Some days I think that I am too strong

And that no man will ever love me

Without wanting me to change.

 

But there are heroines who are like me

There are women who give their opinions freely

Who stand up for themselves

Who will not submit to this idea of traditional.

There are women who challenge other

With their words, their actions, or their fists

They are women who do not choose tradition

But choose passion, career, excitement, adversity – the harder path.

These women can be found in books and on screens

In poems and on the city streets

In rural villages and in hospitals

These women have existed throughout history

And their endings were usually written for them.

 

So yes, my body jiggles.

It is imperfect and a bit broken

It causes me pain

I try to love it like a Christmas present given by an obscure not-quite-relative

That I will hide beneath the bed for years

Before letting out into the light of day.

My thighs are large

But they are also strong

When I’m running I don’t feel so ashamed of my body

Because I feel powerful.

 

He says he wants a woman who will submit to him.

I say I want a man who is my equal.

If I am strong, let a strong man love me

Let him know I am a modern woman.

The Silver Birch and the Evergreen

I’m walking to my meeting with her and the wind is blowing and the noise the trees make is enormous and overwhelming. I walk fast, head down, hair wild. When I’m nearly at her building I stop and look back at the path I’ve taken.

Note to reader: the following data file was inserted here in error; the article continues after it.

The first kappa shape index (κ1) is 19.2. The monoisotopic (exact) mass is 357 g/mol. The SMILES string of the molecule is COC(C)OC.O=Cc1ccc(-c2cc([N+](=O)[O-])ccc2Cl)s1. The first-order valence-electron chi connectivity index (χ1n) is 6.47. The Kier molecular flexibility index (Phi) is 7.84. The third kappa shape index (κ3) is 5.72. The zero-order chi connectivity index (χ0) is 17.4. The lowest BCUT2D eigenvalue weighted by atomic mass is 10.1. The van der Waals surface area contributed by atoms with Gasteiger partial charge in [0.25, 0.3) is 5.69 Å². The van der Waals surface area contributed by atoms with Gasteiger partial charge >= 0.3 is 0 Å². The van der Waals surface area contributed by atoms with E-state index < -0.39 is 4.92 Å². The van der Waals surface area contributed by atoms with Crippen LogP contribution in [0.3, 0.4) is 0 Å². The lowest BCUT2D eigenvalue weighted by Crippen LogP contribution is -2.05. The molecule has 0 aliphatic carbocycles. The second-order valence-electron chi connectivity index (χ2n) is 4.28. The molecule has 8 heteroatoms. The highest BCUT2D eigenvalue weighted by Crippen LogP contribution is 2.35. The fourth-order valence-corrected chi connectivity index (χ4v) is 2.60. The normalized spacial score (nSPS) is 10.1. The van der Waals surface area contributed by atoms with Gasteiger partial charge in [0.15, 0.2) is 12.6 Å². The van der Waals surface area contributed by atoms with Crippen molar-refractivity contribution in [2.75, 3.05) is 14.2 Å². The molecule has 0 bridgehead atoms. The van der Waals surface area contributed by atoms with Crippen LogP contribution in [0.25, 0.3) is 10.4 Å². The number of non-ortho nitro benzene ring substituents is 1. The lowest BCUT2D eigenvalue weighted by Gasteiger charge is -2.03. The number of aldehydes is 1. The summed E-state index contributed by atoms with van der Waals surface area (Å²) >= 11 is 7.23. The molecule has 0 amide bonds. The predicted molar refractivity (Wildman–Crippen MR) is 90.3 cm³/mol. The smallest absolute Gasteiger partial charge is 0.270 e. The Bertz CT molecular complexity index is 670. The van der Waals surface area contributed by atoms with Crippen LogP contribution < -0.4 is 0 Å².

On either side of the path is a tree. A solid evergreen stands to the left; it’s branches are solid and unmoving, leaves barely swaying. On the right is a birch tree, bending, buffeted by the winds, branches bending perilously until they look close to snapping.

I go to my meeting.

“How are you?”

I’m fine.

“Tell me about your day.”

There’s nothing to tell. But I think of the trees and that image of the two of them, side by side, separated by the path. I tell her about them: about how one stood firm while the other wavered. I tell her I am the tree on the right. I am emotional and buffeted and close to breaking.

She nods, takes a sip of tea, considering.

“In a storm, which tree do you think is more likely to survive?” she asks.

I think of the way the silver birch swayed.

“A solid evergreen tree that can’t bend might end up snapping. A bendy, flexible tree could move with the storm and survive.”

But the strong tree provides shelter. People could stand beneath it when it rained and stay dry. People could climb into the branches in summer. Nobody wanted the silver birch; nobody chose the silver birch over the evergreen.

“Being affected by things around is not a weakness. You can come alongside people when they’re sad and cry with them. You understand people better because you’re moved by them. A silver birch might look delicate, but it’s still standing. And think about the roots of the tree: in evergreens, they’re close to the surface. You can see them coming up through the grass. You never see the roots of a silver birch – they go deeper than you think.

“You are stronger than you think.”

Maybe I’m like the silver birch.

Maybe that’s okay.